(Clarifies that Neiman Marcus increased its asset-based loan to US$900m in paragraph 21)
By Aaron Weinman
NEW YORK, Jan 23 (LPC) - Children’s retailer Gymboree Group Inc has filed for Chapter 11 bankruptcy protection, joining a growing list of brick-and-mortar retailers trying to restructure their debt under court supervision.
Gymboree will close more stores following its second request for Chapter 11 protection on Thursday. The company shuttered select stores and cut its debt by US$900m after emerging from its first bankruptcy in September 2017.
The retailer has fallen victim to a shift in consumer spending patterns that prioritizes online shopping, which has forced more than 20 US retailers to seek bankruptcy protection since the beginning of 2017.
Merchandise retailer Shopko Stores also arranged up to US$480m in Debtor-In-Possession (DIP) financing this week for its upcoming court-supervised proceedings. Plus-size retailer FULLBEAUTY Brands is also looking to cut US$600m from a US$820m seven-year first-lien term loan B, issued in October 2015, and about US$330m from a US$345m eight-year second-lien facility ahead of a bankruptcy filing, sources said.
“Typically, the fourth quarter is the busiest for retailers, so those companies that want to restructure their debt will take advantage of the slower first quarter, after making it through the holiday season,” said Daniel Lowenthal, a partner at law firm Patterson Belknap Webb & Tyler.
Gymboree has also received commitments for up to US$89m in DIP financing to carry it through a prospective restructuring process that will involve selling its Janie and Jack-branded stores and closing a significant amount of the 900 Gymboree and Crazy 8-branded shops, sources said.
The DIP package comprises US$30m in new money from Goldman Sachs’ affiliate Special Situations Investing Group (SSIG) and Goldman Sachs Specialty Lending Holdings. The rest of the DIP financing is a roll up of Gymboree’s obligations under its pre-petition term loan agreement. SSIG will also act as a stalking horse bidder for the sale of Janie and Jack stores with an US$85m credit bid.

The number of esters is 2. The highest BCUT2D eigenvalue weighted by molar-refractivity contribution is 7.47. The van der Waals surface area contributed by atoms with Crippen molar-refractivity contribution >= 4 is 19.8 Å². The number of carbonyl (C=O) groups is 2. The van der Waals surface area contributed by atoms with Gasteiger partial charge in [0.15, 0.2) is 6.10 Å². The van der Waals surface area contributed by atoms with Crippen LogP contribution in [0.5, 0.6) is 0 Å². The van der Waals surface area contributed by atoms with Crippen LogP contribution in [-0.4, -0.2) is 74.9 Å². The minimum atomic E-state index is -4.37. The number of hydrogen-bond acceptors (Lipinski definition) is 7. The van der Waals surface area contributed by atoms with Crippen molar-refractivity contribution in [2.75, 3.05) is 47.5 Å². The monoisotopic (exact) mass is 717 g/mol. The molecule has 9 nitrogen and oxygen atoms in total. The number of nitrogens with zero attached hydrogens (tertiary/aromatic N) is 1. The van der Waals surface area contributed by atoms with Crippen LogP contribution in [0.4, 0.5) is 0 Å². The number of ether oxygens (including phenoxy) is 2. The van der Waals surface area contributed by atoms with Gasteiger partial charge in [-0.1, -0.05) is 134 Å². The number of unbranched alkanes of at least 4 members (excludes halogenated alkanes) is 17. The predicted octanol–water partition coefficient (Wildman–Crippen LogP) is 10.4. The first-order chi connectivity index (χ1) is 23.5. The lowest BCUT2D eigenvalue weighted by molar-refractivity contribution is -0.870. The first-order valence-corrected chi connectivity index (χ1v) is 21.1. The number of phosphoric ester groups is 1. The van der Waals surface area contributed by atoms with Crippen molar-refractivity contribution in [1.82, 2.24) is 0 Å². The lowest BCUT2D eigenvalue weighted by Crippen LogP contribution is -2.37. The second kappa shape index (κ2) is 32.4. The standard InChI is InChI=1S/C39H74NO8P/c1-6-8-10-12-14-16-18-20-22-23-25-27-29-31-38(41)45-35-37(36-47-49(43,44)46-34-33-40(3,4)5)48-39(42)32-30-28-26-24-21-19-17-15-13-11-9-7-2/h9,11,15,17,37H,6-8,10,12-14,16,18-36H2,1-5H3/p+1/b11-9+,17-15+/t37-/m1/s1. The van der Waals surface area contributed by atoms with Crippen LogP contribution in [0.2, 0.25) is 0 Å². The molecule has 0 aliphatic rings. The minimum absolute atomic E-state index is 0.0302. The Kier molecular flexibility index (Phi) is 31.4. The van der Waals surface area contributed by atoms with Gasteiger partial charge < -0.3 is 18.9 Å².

Gymboree declined to comment further on the financing terms.
Private investor Bain Capital bought Gymboree in 2010 backed by US$1.8bn of leveraged loans and left the retailer with more than US$1bn in obligations, according to LPC data.
Gymboree’s peers that have filed for bankruptcy, including Toys’ R US, Sears, Shopko, David’s Bridal and FULLBEAUTY, have struggled after private equity-backed leveraged buyouts left them ill-equipped to invest in digital customer offerings and tackle debt-laden balance sheets.
Bain Capital also participated in the US$6.6bn buyout of Toys’ R Us in 2005, along with Vornado Realty and KKR, only to see the company close its doors last year. Department store operator Sears this week relied on a last-ditch US$5.2bn bid from billionaire owner Eddie Lampert’s hedge fund ESL to ensure its survival.
“The thinking back through all these private equity retail buyouts was that if you levered up, then equity sponsors could take capital out and make returns work,” said an investor. “The signs of growing internet usage in retail was right there, but it did not stop anyone from lending to them and paying high multiples.”
Retail companies’ digital offerings are fast-becoming a negotiating tool for discussions between the indebted firms and their lenders, which piled into private equity-backed leveraged loans with loose covenants.
Luxury retailer Neiman Marcus came under fire last September when it decided to transfer its online unit MyTheresa to an unrestricted subsidiary of the parent Neiman Marcus Group, shielding it from creditors that wanted to use the e-commerce arm as collateral in restructuring talks.
Neiman Marcus is standing firm over its decision to reallocate MyTheresa, saying that it is within its rights to protect its online arm, but the company faces a court hearing over its decision. Creditor Marble Ridge Capital sued Neiman Marcus in December as it deems the transfer of MyTheresa to be fraudulent.
Neiman Marcus has roughly US$4.7bn in bonds and loans due in the next two years and a potential restructuring could see creditors agreeing to extend the maturities of its debt and increase the coupon on its 8% bond due in 2021, sources said.
“If Neiman Marcus wants a deal they will have to put MyTheresa back,” an investor said, adding that a path forward for the company was to advance asset sales, which could potentially include MyTheresa.
Neiman Marcus’ US$2.8bn outstanding seven-year term loan B, maturing in October 2020, climbed to 86.1 cents on the dollar on Wednesday in the US secondary market, up from 83.5-84.5 in December, a secondary trader said. The loan peaked at 93.84 in mid-September.
Asset manager Ares Management and the Canada Pension Plan Investment Board sold a US$2.95bn seven-year first-lien covenant-lite term loan and an US$800m five-year asset-backed revolving credit facility to back a US$6bn buyout of Neiman Marcus in October 2013. The asset-backed revolver was increased to US$900m in October 2014, according to a company spokesperson. (Reporting by Aaron WeinmanEditing by Tessa Walsh and Jon Methven)